Fortunately for David, Saul’s son Jonathan was willing to assist his troubled friend. Jonathan understood the popularity of David and recognized him as a young charismatic hero who might one day ascend to the throne. In fact, from a political perspective, Jonathan would certainly have benefited more from David’s death than for him to remain alive. However, Jonathan knew the right thing to do was to help David.

But the two young men whose status and situations were so different, had important things in common. They both valued strong, loyal friendship. They both took their commitment to the Lord seriously. They also knew followers of the Lord needed to treat others with this faithful love as well. This relationship was not just about personal friendship, which was very strong; instead it was about treating people rightly and recognizing the Lord was watching.

We serve a Lord who acknowledges those who help others who are in need. Just as with David, the Lord knows our needs and moves with compassion keeping His promises to us. Jesus did not hesitate to pay the ultimate sacrifice to help us in our time of trouble to be able to return to God.

So the next time you do not feel like helping someone in need, REMEMBER the One who helped you at your greatest time of need.

Blessings,

Chappy

Faith in the Foxholes

I will come into your house with burnt offerings; I will perform my vows to you, that which my lips uttered and my mouth promised when I was in trouble. Psalm 66:13-14

While I never served in the military, I have often heard it said, “There are no atheists in foxholes.” Often people who have demonstrated little interest in faith and eternity are suddenly moved to pray while being fired upon by the enemy. Many have also been known to experience amazing conversions under the threat of the death penalty for crimes they have committed.

In many instances, the promises made to God in the foxholes have been kept after the guns fell silent. However, this is not always the case. There have also been cases in prison for those on death row when someone is removed from those circumstances, because their sentence changed, the offenders have forgotten the commitments they made to the Lord.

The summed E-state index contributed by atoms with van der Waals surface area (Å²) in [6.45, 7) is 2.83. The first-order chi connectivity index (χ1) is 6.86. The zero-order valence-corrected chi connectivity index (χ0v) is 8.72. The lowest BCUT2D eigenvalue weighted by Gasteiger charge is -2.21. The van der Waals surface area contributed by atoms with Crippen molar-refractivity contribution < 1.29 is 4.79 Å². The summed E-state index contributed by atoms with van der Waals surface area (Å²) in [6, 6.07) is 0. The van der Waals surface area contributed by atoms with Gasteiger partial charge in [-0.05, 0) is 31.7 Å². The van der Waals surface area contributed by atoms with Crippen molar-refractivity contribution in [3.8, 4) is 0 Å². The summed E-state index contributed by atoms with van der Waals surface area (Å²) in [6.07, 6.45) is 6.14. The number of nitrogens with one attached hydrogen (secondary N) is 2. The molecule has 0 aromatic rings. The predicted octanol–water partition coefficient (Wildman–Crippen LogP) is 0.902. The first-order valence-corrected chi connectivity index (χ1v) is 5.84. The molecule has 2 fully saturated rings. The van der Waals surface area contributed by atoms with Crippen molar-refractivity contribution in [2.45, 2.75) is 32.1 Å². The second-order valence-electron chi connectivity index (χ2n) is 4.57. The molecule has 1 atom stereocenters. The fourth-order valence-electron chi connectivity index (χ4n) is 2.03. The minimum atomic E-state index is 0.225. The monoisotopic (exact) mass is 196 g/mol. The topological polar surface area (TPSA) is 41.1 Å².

The truth of the matter is, all of us will attempt to bargain with God if the circumstances are difficult enough. The psalmist, thinking of the circumstances through which the Israelites had passed, writes he has remembered to bring the offerings and will perform the vows he promised when he was in trouble. 

The Lord has always known people will be quick to forget who He is when circumstances are going well. In fact, He instructed Moses to warn the people as they entered the land of great abundance, it was a time for them to be careful. He wanted to remind them in their time of plenty they should not forget the Lord and disobey His commands. (Deut 8)

The psalmist is able to testify, “I will come to your house with burnt offerings; I will perform my vows to you…”. He then says it was the promises he made while in his time of trouble. He is demonstrating a deep appreciation for the mercy extended and grace received. 

While some might bring animals which were crippled or diseased, the psalmist brought the best of the best. There is nothing being done grudgingly or half heartedly. He brought the best he had and demonstrated his desire to share his experience of God’s goodness with others. What better response can a person have to the Lord’s unfailing love than to show unfailing gratitude to the one who is always faithful. 

Have you been faithful to keep the promises you have made to the Lord. If you are a believer one promise you have made is to follow Him. Are you being faithful in following, or will you have to find yourself in a foxhole to renew the vows you have made.

Blessings,

Chappy

Stand Still and Get Moving